In Wisconsin and in the rest of the United States, it is illegal to drive with a blood alcohol concentration (BAC) of .08 percent or higher. But there is nothing magical about .08. A driver’s ability to operate a vehicle safely may be impaired by a much lower level of alcohol. Recent research shows that there may be no safe level of alcohol in the bloodstream when it comes to driving.

Researchers from the University of California at San Diego found that a BAC as low as .01 percent can increase accident risk by 46 percent. This means even drivers who are “just buzzed” are more likely to be at fault for a Wisconsin car crash.

The researchers used the National Highway Traffic Safety Administration’s (NHTSA) Fatality Analysis Reporting System (FARS) database to analyze 570,731 fatal collisions that occurred between 1994 and 2011. They looked for accidents in which there was a clear indicator of who was at fault for the crash. For example, driving through a red light or driving on the wrong side of the road would be an indicator of blame. They also obtained BAC measurements for each driver involved in a crash.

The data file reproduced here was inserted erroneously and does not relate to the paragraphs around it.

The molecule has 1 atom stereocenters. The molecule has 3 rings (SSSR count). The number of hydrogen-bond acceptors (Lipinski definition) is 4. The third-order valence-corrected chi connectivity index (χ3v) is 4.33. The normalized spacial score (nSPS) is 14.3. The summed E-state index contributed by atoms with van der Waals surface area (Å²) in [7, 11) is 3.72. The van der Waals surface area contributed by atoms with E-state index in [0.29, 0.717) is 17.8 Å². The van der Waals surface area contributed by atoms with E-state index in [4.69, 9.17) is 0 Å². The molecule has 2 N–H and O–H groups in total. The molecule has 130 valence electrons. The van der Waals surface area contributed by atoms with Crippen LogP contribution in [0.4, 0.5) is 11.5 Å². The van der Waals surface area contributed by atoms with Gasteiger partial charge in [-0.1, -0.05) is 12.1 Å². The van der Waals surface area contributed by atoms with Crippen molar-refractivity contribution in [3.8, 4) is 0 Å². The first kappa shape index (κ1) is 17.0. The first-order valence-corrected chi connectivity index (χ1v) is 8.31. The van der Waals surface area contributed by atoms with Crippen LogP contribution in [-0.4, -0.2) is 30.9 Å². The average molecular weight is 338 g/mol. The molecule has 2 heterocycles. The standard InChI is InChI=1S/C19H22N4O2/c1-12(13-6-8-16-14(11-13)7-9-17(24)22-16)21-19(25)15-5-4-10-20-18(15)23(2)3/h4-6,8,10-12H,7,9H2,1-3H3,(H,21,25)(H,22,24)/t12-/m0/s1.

The researchers were surprised by their findings. Even at the lowest level, a BAC of .01 percent, drivers were 46 percent more likely to cause an accident than a sober driver. An average-sized man would have a BAC of .01 after drinking just half a beer. As BAC increased, so did the likelihood of causing a crash.

The National Transportation Safety Board has asked states to lower the legal BAC to 0.05 percent, the legal limit in many European countries. The authors of the study believe that the legal limits should be even lower. They urge anyone who has been drinking to avoid driving.

If you have been injured by an impaired driver, you have a right to compensation. Learn more about your rights in our book, The Ultimate Guide For Automobile Accident Victims. Call Hupy and Abraham at 800-800-5678 to request your free copy

Jason F. Abraham
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Helping car accident and personal injury victims throughout Wisconsin, Illinois and Iowa since 1993.